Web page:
Well it’s good news for the solar industry. The latest statistics from DECC have reported an increase in solar panel installations. For last week, ending June 23rd, over 3,000 installations have been completed. This is in the sub 50kW band.
This is great news, however the industry does have to contend with a reduction in tariff at the end of this month (June). The reduction is small though and will have only a small effect on the return on investment a solar panel installation provides.
We believe that this is a positive sign that the industry is maturing. Solar panels are being seen as a good long term investment as well as a responsible options for reducing a home’s carbon emissions.
As you can imagine as a renewable energy company we are very much opposed to the reintroduction of fracking. Firstly there are the short term risks of a contaminated water supply and localised tremours, secondly and more long-term is the damage done to the renewable/green sector.
Yesterday it was announced by IGas that there maybe up to 170 trillion cubic feet of gas. We’re always pleased to hear about reductions in the cost of heating, after all that is our primary aim when installing a new heating system. However, our concern is the long term implications. Ultimately gas will run out, or at least start to become cost prohibitive. Without a strong well developed alternative heating costs will spiral.
Presently the UK is well positioned to react to a reduction in gas production. Renewable energies are now an advanced technology with an established reputation as a capable heating source. However this reputation is limited. Presently those interested in renewables are largely from the building sector, rural location or with a specific interest in green technology. We need to extend this market to the mainstream.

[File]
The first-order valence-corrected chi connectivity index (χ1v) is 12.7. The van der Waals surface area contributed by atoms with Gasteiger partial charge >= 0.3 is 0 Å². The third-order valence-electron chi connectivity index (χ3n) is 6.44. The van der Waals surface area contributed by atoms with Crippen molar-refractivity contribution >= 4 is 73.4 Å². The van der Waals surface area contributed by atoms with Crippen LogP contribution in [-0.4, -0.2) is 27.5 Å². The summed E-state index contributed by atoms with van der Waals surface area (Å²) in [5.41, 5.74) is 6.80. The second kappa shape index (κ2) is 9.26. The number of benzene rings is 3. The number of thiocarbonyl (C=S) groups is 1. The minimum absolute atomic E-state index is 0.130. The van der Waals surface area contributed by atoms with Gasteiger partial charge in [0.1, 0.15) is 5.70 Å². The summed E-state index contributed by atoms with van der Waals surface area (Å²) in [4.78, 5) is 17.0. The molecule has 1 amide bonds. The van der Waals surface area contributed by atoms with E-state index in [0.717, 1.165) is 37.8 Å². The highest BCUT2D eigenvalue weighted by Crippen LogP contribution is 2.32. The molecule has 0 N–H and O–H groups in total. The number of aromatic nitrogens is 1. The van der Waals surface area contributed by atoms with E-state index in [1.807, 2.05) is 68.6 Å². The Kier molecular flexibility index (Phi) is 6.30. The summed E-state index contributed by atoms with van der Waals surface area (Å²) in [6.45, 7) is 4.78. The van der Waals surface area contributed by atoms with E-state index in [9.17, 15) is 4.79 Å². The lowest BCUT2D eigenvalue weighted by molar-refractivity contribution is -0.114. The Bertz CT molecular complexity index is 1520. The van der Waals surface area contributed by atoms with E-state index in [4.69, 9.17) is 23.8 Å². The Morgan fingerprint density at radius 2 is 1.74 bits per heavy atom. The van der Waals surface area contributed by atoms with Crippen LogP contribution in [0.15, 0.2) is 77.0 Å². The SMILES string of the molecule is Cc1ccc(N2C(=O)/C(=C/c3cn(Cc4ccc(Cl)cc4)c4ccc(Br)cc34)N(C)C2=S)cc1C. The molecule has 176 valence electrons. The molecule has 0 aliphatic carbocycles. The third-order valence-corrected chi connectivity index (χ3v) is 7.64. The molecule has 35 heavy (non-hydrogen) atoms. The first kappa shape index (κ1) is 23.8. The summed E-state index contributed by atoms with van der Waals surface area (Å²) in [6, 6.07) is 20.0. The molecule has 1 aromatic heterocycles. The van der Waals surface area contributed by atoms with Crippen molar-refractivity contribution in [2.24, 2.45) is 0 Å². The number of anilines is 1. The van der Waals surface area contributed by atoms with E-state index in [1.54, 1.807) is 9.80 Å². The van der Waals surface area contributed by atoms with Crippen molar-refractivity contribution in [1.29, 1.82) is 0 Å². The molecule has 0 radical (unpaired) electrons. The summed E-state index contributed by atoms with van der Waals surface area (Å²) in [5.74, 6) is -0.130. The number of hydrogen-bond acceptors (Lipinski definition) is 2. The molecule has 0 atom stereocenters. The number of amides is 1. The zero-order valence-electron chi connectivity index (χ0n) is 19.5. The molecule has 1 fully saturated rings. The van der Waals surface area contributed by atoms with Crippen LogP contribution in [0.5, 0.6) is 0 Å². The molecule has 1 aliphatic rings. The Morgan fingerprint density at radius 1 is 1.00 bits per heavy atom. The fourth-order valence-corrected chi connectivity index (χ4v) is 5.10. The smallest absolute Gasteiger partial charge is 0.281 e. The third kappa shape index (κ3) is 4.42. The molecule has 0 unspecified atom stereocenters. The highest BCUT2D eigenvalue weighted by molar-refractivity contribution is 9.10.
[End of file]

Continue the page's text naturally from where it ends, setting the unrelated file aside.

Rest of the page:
This is where the Green Deal should step in. However, presently most customers are only aware of the boiler replacement schemes. They are not aware that renewables are also available under this scheme. By not focusing more determinedly on renewable sources we run the risk of resigning them to the fringe of the energy market.
The opportunity now is to move renewables to the mainstream. How many people are aware that an air source heat pump is more efficient that the most efficient gas central heating system? With a focus on the short-term benefits of increase gas production we run the risk of leaving the long-term benefit of renewable till it is too late. So we say leave fracking, it’ll never help the environment or reduce heating costs long-term, and instead commit to a more energy efficient future.
If you’re interested in find out more about fracking, there’s a very clever website at: www.dangersoffracking.com/